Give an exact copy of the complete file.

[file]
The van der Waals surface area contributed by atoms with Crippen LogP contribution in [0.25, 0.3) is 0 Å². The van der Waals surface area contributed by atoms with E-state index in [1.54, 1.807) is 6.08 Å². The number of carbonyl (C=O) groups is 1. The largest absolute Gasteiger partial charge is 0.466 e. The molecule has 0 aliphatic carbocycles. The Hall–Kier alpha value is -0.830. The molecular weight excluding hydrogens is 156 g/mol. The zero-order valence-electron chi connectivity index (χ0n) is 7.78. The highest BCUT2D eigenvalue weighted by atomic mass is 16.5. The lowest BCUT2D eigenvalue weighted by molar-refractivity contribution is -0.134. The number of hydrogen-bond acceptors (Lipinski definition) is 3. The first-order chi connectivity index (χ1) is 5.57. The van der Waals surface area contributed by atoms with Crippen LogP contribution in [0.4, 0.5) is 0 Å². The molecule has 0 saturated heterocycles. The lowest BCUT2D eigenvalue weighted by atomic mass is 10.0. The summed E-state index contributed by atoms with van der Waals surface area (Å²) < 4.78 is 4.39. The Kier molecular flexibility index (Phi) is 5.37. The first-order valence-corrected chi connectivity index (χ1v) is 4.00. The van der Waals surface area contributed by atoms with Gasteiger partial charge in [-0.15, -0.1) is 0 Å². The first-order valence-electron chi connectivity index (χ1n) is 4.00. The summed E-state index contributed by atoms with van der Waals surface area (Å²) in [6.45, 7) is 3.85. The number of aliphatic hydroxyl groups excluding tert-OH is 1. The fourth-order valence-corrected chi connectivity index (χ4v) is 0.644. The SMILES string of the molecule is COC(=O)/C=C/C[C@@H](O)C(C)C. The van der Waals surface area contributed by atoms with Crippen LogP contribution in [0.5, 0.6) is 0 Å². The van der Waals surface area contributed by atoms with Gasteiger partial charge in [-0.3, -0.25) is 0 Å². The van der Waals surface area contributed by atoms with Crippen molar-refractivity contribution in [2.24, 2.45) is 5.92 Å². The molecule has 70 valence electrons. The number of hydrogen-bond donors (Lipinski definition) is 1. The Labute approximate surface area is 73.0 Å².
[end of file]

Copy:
The van der Waals surface area contributed by atoms with Crippen LogP contribution in [0.25, 0.3) is 0 Å². The van der Waals surface area contributed by atoms with E-state index in [1.54, 1.807) is 6.08 Å². The number of carbonyl (C=O) groups is 1. The largest absolute Gasteiger partial charge is 0.466 e. The molecule has 0 aliphatic carbocycles. The Hall–Kier alpha value is -0.830. The molecular weight excluding hydrogens is 156 g/mol. The zero-order valence-electron chi connectivity index (χ0n) is 7.78. The highest BCUT2D eigenvalue weighted by atomic mass is 16.5. The lowest BCUT2D eigenvalue weighted by molar-refractivity contribution is -0.134. The number of hydrogen-bond acceptors (Lipinski definition) is 3. The first-order chi connectivity index (χ1) is 5.57. The van der Waals surface area contributed by atoms with Crippen LogP contribution in [0.4, 0.5) is 0 Å². The molecule has 0 saturated heterocycles. The lowest BCUT2D eigenvalue weighted by atomic mass is 10.0. The summed E-state index contributed by atoms with van der Waals surface area (Å²) < 4.78 is 4.39. The Kier molecular flexibility index (Phi) is 5.37. The first-order valence-corrected chi connectivity index (χ1v) is 4.00. The van der Waals surface area contributed by atoms with Gasteiger partial charge in [-0.15, -0.1) is 0 Å². The first-order valence-electron chi connectivity index (χ1n) is 4.00. The summed E-state index contributed by atoms with van der Waals surface area (Å²) in [6.45, 7) is 3.85. The number of aliphatic hydroxyl groups excluding tert-OH is 1. The fourth-order valence-corrected chi connectivity index (χ4v) is 0.644. The SMILES string of the molecule is COC(=O)/C=C/C[C@@H](O)C(C)C. The van der Waals surface area contributed by atoms with Crippen LogP contribution in [0.5, 0.6) is 0 Å². The van der Waals surface area contributed by atoms with Gasteiger partial charge in [-0.3, -0.25) is 0 Å². The van der Waals surface area contributed by atoms with Crippen molar-refractivity contribution in [2.24, 2.45) is 5.92 Å². The molecule has 70 valence electrons. The number of hydrogen-bond donors (Lipinski definition) is 1. The Labute approximate surface area is 73.0 Å².